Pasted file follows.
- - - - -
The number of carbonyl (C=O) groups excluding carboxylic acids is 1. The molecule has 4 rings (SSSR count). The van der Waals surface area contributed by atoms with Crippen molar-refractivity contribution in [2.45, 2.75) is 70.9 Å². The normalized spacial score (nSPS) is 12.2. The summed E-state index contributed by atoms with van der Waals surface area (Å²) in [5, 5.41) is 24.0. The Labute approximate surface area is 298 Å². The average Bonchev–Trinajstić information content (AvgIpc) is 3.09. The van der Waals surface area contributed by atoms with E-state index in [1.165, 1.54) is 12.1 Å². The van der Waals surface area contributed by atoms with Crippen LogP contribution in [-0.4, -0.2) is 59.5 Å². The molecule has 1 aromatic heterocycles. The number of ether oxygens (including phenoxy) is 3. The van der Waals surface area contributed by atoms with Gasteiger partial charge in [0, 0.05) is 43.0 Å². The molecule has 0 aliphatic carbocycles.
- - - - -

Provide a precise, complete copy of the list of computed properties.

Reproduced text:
The number of carbonyl (C=O) groups excluding carboxylic acids is 1. The molecule has 4 rings (SSSR count). The van der Waals surface area contributed by atoms with Crippen molar-refractivity contribution in [2.45, 2.75) is 70.9 Å². The normalized spacial score (nSPS) is 12.2. The summed E-state index contributed by atoms with van der Waals surface area (Å²) in [5, 5.41) is 24.0. The Labute approximate surface area is 298 Å². The average Bonchev–Trinajstić information content (AvgIpc) is 3.09. The van der Waals surface area contributed by atoms with E-state index in [1.165, 1.54) is 12.1 Å². The van der Waals surface area contributed by atoms with Crippen LogP contribution in [-0.4, -0.2) is 59.5 Å². The molecule has 1 aromatic heterocycles. The number of ether oxygens (including phenoxy) is 3. The van der Waals surface area contributed by atoms with Gasteiger partial charge in [0, 0.05) is 43.0 Å². The molecule has 0 aliphatic carbocycles.